Hazrat Meher Ali Shah was born on 1st Ramadan 1275 A.H., i.e., 14 April 1859 in Golra Sharif which is located midway between Rawalpindi and Islamabad, in present-day Pakistan. The time just before his birth saw the Indian Rebellion of 1857 fought between the British and the sepoys allied with seven of the Princely states. He is renowned as a Sufi saint, a great Hanafi scholar upholding the position of Hazrat Abdul Haqq Muhaddith Dehalvi, and especially for being at the forefront of the anti-Ahmedi movement. He wrote several books most notably Saif e Chishtiyai, (The Sword of the Chishtis), a polemical work regarding the unorthodoxy and the heresy of the Ahmadiyya movement of Mirza Ghulam Ahmad.
Pir Meher Ali Shah RA reported that he loved seclusion since childhood, feeling uncomfortable in the midst of throngs of people, and finding deserted places serene. Quite often, he said, he would quietly leave the house at night after everyone else had gone to bed, and spend much of the night wandering the nearby wooded ravines. As he grew, he started experiencing a feeling of such unusual heat within his body that he was sometimes compelled- even on cold winter nights- to bathe in the ice-cold water of the canal, and also rub pieces of ice on his body. When he left his room late at night after finishing his studies, he used to experience the same kind of comfort from contact with the cold mountain air that a thirsty person normally derives from cool water at the height of summer. Sufis believe such heat is generated due to excessive amounts of Zikr or Dhikr, an Islamic practice that focuses on the remembrance of God.
When Pir Meher Ali Shah returned home after completing his studies, his marriage took place with the daughter of Syed Charagh Ali Shah who belonged to his respected mother’s family living in the town of Hasan Abdal, a few miles away from Golra Sharif.
As a Sufi of the Chishti Order:
Pir Meher Ali Shah Sahib was a disciple and Khalifa of Hazrat Shams-ud-din in the Silsila-e-Chishtia Nizamiyah. In his biography, Meher e Muneer, records that he also received a Khilafat [i.e. was made a khalifa] by Hazrat Haji Imdadullah Muhaajir Makki, when he visited the latter in Mecca. Hajji Imdadullah advised him to return to India, where a great storm was about to rise against Islam, which Meher Ali Shah must crush. Haji Imdadullah was of course predicting the Qadiyani heresy.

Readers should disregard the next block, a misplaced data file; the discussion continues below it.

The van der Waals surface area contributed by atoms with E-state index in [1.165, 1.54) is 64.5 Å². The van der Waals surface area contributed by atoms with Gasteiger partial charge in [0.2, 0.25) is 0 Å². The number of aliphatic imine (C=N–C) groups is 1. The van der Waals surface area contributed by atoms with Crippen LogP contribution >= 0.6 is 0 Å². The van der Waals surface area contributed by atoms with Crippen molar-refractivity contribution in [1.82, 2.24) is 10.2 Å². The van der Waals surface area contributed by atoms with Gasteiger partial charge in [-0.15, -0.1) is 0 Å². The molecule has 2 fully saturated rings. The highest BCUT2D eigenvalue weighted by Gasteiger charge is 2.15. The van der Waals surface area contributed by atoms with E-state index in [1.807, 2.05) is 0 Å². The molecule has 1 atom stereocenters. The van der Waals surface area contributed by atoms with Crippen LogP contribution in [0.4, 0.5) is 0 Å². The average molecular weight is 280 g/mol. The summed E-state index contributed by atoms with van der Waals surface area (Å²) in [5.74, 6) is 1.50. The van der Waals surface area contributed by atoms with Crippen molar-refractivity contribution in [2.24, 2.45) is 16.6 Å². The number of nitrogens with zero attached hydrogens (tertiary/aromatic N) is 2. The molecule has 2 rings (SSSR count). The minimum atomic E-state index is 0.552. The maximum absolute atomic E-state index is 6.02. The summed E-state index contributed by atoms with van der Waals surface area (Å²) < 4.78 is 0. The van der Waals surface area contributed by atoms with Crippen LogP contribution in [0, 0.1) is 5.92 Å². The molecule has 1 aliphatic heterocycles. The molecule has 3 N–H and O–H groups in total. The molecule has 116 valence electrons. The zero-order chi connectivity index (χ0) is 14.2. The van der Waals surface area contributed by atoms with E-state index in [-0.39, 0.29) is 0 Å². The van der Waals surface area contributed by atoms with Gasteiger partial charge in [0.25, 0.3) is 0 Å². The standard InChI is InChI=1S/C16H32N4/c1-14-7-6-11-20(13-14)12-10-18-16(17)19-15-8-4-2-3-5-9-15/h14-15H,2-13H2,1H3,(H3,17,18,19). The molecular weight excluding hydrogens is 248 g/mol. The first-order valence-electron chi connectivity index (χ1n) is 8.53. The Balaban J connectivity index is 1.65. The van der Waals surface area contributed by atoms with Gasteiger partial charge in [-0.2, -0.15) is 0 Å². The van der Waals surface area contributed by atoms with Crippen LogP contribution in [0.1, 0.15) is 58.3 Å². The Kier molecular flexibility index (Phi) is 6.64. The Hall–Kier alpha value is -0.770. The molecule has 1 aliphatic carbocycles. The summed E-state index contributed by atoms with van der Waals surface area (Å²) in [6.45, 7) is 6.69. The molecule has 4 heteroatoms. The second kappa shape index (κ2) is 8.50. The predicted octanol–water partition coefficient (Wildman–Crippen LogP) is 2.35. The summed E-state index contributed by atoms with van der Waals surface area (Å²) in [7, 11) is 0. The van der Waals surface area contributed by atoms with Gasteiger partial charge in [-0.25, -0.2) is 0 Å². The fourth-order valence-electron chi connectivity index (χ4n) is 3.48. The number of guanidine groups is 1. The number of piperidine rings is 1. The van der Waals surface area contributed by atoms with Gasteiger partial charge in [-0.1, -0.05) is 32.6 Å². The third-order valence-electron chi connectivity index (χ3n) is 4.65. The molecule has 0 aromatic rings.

As a supporter of Wahdat-ul-Wujood:
Pir Meher Ali Shah Sahib RA was a supporter of Ibn Arabi’s ideology of Wahdat-ul-Wujood but he made a distinction between the creation and the creator (as did Ibn Arabi). He wrote a masterpiece explaining the Unity of Being doctrine of Hazrat Ibn Arabi.
Wahdat-ul-Wujood is the realisation of tawhid on a level which neither can be discovered by reading texts nor understood by listening to speeches, its source of knowledge is Shahood (witnessing) of tawhid, being witness to the One’s One’ness. And when Witnessing His Holy Being, there can be no trace of creation in Him nor around Him, neither he co-exists in creation, nor creation co-exists with Him. One who witness’s the golary of Allah, He witness’s Him as if there is no other creation in existence, cause Allah’s existence is limitless, and its not possiable to conceive when Witnessing the Limit-less (Allah) that Limited (Creation) ones do exist as well.
Seikh Muhi’ud Din Ibn Arabi rahimullah alayhi tallah, explained his spiritual journey, which lead to this realisation, and the realisation was based on Shahood, hence he described it in terms as he saw it.
The ignorant ones, of little intellectual ability, ones who have no knowledge of deen, neither those who have understood the Qur’anic verses have objected to this doctrine of Wahdat-ul-Wujood, but their objection demonstrates their lack of understanding tawhid e Wahdat-ul-Wujood.
Hazrat Molana Ali Muhammad Was The great Sufi And he was appointed as kaliph by qibla pir Mehr Ali Shah RH in Kalran Abbaspur Poonch.
Wahdat-ul-Wajood and Pir Meher Ali:
He was a firm believer in the celebrated but rather controversial concept of Wahdat-ul-Wajood (Ultimate Unity of Being) pioneered by Shaikh Muhyuddin Ibn-ul-Arabi (R.A). His belief in the concept was based on deep study and contemplation and also on personal spiritual experience. In course of time, he developed into one of the leading authorities of his time on this subject, and it figured prominently in his teachings as well as writings.
One Maulana Sufi Abdul Rahman of Lucknow had declared, in his book titled Kalimatul Haq (The Word of Truth), that belief in Wahdat-ul-Wajood was binding upon the Muslim Ummah in general, in the same way as belief in the Kalima-e-Tayyibah was, and that non-belief in it therefore constituted heresy. Meher Ali effectively disproved this point of view in his book Tahqiq-ul-Haq Fi Kalimatul Haq. At the same time, in line with his moderate and tolerant approach, he refused to denounce Maulana Abdul Rahman to be “misguided” and heretic as many other contemporary scholars had chosen to do. Instead, he attributed the Maulana’s views to be due to an overpowering spiritual state beyond his control.